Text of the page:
Father Gregory Baum, a laicized priest married to a former nun for 30 years, admits in his forthcoming autobiography The Oil Has Not Run Dry that his wife did not mind the fact that he had a gay priest-lover on the side.
"Shirley did not mind that, when we moved to Montreal in 1986, I met Normand, a former priest, with whom I fell in love," Baum writes in Chapter 32.
"My love for Normand has never changed: his presence delights me to this day. While Normand is gay and welcomed my sexual embrace when we were younger (I was sixty-three when I met him, he was forty-six), he did not love me as I did him: He simply regards me as a great friend for who [sic] he makes room in his life. I fully accept this."
Baum served as a theological consultant, or peritus, at Vatican Two, and led the vanguard of dissent against Church teaching on contraception in Canada, helping to pave the way for the infamous Winnipeg Statement.
In 1966, the Toronto Globe and Mail published an interview with Baum titled "Catholics May Use Contraceptives Now." And in 1967, the same paper quoted the now-laicized priest as saying that even if the Pope were to declare contraception impermissible, the Holy Father's judgment would be irrelevant.
Pope Paul VI signed Humanae Vitae on the Feast of St. James, July 25, 1968, re-affirming the Church's perennial teaching forbidding the use of contraception. Several days later, newspapers across Canada printed numerous comments criticizing the encyclical, including Baum himself, with his claim that Catholics had the right to dissent.
In the following months, he traveled and spoke in Canada and the United States promoting his views and publishing articles one after the other with the following titles: "Catholics May Follow Their Conscience," "The Right to Dissent" and "The New Encyclical on Contraception."
He went on to become theological adviser on the Winnipeg Statement, the official declaration of dissent by the Canadian Bishops' Conference that rejected Humanae Vitae in favor of primacy of "conscience" on the question of birth control.
Baum admits in his new book that he did not want to disclose his homosexuality during those days as he thought it would distract from his theological influence.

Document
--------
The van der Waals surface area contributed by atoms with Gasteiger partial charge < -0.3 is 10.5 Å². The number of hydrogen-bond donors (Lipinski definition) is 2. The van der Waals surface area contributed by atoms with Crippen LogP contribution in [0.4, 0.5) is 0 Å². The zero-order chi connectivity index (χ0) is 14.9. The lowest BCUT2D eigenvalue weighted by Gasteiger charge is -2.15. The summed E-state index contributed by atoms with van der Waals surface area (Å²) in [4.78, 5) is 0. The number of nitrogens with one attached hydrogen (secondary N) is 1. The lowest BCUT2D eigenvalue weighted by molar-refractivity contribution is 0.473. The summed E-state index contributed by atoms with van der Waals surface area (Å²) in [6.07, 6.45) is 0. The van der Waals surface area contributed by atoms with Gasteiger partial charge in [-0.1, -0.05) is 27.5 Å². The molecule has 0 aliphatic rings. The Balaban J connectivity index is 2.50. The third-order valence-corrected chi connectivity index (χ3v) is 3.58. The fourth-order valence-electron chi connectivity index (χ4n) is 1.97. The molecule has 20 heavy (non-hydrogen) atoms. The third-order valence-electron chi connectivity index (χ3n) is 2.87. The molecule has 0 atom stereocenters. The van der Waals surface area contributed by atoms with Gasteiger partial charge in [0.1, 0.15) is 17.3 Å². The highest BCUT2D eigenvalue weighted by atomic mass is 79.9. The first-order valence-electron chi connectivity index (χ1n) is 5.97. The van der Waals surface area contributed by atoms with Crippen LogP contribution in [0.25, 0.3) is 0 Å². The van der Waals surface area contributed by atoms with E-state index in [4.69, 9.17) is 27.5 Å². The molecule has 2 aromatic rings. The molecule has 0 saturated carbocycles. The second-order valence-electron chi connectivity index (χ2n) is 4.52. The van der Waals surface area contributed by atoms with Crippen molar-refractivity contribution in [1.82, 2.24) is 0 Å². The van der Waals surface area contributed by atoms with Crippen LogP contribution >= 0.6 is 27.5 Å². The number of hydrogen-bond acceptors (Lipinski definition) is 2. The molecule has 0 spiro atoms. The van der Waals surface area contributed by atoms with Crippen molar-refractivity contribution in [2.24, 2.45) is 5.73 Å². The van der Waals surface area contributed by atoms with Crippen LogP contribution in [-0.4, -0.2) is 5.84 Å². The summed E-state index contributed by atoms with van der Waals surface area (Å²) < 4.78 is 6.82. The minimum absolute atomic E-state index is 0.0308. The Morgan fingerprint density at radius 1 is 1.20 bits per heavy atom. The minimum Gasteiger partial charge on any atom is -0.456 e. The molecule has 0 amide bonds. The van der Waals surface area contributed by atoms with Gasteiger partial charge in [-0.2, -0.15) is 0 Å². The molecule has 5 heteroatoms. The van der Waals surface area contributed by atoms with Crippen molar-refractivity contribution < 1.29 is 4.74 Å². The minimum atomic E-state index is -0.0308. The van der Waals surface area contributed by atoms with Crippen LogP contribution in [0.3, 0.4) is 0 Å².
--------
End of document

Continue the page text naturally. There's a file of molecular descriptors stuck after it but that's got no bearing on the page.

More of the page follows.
"I did not profess my own homosexuality in public because such an act of honesty would have reduced my influence as a critical theologian," he explains. "I was eager to be heard as a theologian trusting in God as salvator mundi and committed to social justice, liberation theology, and global solidarity."
"Yet, since I no longer agreed with the Church's official sexual ethics and was exploring my sexuality in non-conformist ways, I thought that resigning from the priesthood was the right thing to do," he goes on.
I believe I was the first Catholic theologian who publicly defended the ethical status of homosexual love.
In Chapter 32, he talks about his first gay experience. "I was forty years old when I had my first sexual encounter with a man," he writes. "I met him in a restaurant in London. This was exciting and at the same time disappointing, for I knew what love was and what I really wanted was to share my life with a partner."
"Looking back I began to realize that my vow of celibacy had not been a meaningful religious commitment but simply a promise to bracket my homosexuality, to refuse to explore its meaning and power," he continues.
Father Thomas Rosica, former English language assistant to the Holy See Press Office and CEO of Salt and Light Television in Canada, also rumored to be a homosexual, fawned over Fr. Baum in an interview on his show Witness, saying "Gregory, we've known each other for a long time. ... I've certainly admired very much your theology, your writings, but also your love of the Church, your love of Christ, and you help to keep alive not only the spirit of the Second Vatican Council but the authentic teaching of the Council."